The information that you need to be aware of when it comes to vitamin D supplementation for your entire family.
This blog post was written in paid partnership with Webber Naturals. As always, the opinions are my own!
I have no doubt that you’ve heard about the importance of vitamin D (aka the sunshine vitamin) for proper health. And for good reason! As a registered dietitian my nutrition philosophy is very much grounded in a “foods first” approach, with one exception: Vitamin D. In this blog post I’m going to explain why that is, and why it’s so important to include daily vitamin D supplementation for each family member, no matter what age, stage, or time of year.
Vitamin D supplementation is super important—from pregnancy, to infancy, to childhood, into adulthood—for multiple reasons. If you’re wondering what vitamin D is, where it comes from, why it’s important for your health, and why Canadian families should be making it a priority to take a supplement daily, read on!
Here’s what I’ll cover:
- What is vitamin D and why is it important?
- How much should everyone in the family get (by age)
- Why you will not get enough from sun exposure (especially living in Canada)
- Can you get vitamin D through food (and a comparison of foods and supplements to demonstrate this)
First of all, what exactly is Vitamin D?
Vitamin D is a fat-soluble, essential nutrient that we require for health. Being “fat-soluble” means that dietary fat is required for its absorption into the body. It is also classified as an essential nutrient because, although a small amount of it can be made in the body with the help of the sun (read more on this below), we don’t make enough to satisfy our requirements. This is why it is recommended to take daily vitamin D supplements.
Vitamin D is essential for proper health, for many reasons. It helps your body use calcium and phosphorous in order to maintain strong bones and teeth (which is especially important for our little ones), and it has been linked to improved immune function (which is top of mind for everyone right now). Vitamin D increases the body’s production of proteins that kill viruses. A landmark meta-analysis published in the British Medical Journal in 2017 looked at 25 studies on vitamin D and respiratory infections (coughs and colds).[i] Researchers found that taking vitamin D supplements can protect against respiratory infections.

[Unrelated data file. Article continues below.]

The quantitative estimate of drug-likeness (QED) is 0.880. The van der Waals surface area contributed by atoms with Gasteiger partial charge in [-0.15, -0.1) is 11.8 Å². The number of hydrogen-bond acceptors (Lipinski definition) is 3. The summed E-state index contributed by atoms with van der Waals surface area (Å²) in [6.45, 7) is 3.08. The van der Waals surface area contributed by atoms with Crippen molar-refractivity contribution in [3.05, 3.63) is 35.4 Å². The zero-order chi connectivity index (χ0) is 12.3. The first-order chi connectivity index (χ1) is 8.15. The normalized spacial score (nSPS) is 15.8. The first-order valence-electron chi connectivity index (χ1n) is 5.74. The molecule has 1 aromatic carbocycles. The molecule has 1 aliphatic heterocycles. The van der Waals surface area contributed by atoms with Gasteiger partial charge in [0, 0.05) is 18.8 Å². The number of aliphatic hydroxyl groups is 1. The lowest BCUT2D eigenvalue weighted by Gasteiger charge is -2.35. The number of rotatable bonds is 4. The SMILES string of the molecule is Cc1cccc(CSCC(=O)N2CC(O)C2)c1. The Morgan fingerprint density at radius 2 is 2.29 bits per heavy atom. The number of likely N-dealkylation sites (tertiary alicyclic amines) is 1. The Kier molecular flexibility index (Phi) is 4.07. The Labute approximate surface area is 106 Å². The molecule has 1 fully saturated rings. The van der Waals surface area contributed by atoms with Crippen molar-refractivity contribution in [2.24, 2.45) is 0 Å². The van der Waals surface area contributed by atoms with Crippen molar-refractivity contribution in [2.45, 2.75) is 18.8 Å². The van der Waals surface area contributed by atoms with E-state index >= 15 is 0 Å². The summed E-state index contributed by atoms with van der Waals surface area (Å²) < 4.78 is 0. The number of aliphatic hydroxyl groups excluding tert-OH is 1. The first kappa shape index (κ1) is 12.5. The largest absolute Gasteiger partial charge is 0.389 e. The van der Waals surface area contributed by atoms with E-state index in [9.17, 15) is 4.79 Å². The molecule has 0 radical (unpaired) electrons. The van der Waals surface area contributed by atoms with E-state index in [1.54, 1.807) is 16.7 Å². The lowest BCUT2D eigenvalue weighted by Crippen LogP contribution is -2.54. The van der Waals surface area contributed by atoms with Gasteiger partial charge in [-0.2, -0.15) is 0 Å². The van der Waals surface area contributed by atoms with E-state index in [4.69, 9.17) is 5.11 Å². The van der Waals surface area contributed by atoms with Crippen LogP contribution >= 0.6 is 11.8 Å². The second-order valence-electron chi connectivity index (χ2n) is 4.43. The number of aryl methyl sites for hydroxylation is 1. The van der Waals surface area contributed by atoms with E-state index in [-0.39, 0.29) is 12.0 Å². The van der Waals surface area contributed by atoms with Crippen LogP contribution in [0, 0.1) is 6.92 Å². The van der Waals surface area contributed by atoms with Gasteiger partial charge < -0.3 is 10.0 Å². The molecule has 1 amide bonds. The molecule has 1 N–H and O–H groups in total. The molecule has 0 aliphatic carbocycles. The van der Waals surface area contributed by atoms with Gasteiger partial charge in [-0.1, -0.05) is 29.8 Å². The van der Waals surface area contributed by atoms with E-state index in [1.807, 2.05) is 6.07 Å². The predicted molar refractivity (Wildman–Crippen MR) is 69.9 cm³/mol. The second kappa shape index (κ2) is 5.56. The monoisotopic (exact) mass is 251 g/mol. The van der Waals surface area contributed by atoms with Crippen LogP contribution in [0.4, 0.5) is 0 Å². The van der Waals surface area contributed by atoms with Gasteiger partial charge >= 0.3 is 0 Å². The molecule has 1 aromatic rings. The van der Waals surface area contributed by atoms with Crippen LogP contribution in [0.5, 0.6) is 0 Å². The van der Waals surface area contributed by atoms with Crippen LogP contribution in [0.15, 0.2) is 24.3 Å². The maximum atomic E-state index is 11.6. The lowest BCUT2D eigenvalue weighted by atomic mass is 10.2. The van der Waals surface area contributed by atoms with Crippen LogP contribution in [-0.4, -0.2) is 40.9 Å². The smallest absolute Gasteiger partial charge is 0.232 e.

Vitamin D may also help to reduce your risk of certain chronic diseases such as heart disease, diabetes, multiple sclerosis, and certain cancers (especially colorectal cancer).
How much does everyone need?
If you are expecting a baby, vitamin D supplementation is very important. After all, you’re supporting your growing baby’s nutritional needs and your own as well. The recommended amount of vitamin D during pregnancy is 600 IU per day, but most health experts (like me) suggest taking an additional 1,000 IU of vitamin D (my fave is the Webber Naturals 1,000 IU Vitamin D Gummies because they are a fun and convenient way to get the right amount of vitamin D for the day, and great for those looking for an alternative to the tablet form), in addition to your prenatal multi.
Vitamin D is very important for new moms in the post-partum period. When it comes to post-partum healing, there’s a link between pelvic floor muscle strength and higher vitamin D status.[ii] There’s also a link between low vitamin D status and a higher probability of post-partum depression.[iii] And we already know that vitamin D also helps with calcium absorption and bone health. For these reasons (plus more), I recommend that new moms continue to take their pre-natal multivitamin during that first year post-partum as WELL as a vitamin D supplement of at least 1,000 IU daily.
Typically, you don’t have to worry about nutritional supplements for your baby, again, with the exception of vitamin D, which is a must for breastfed babies (and formula-fed babies consuming less than 32 ounces per day).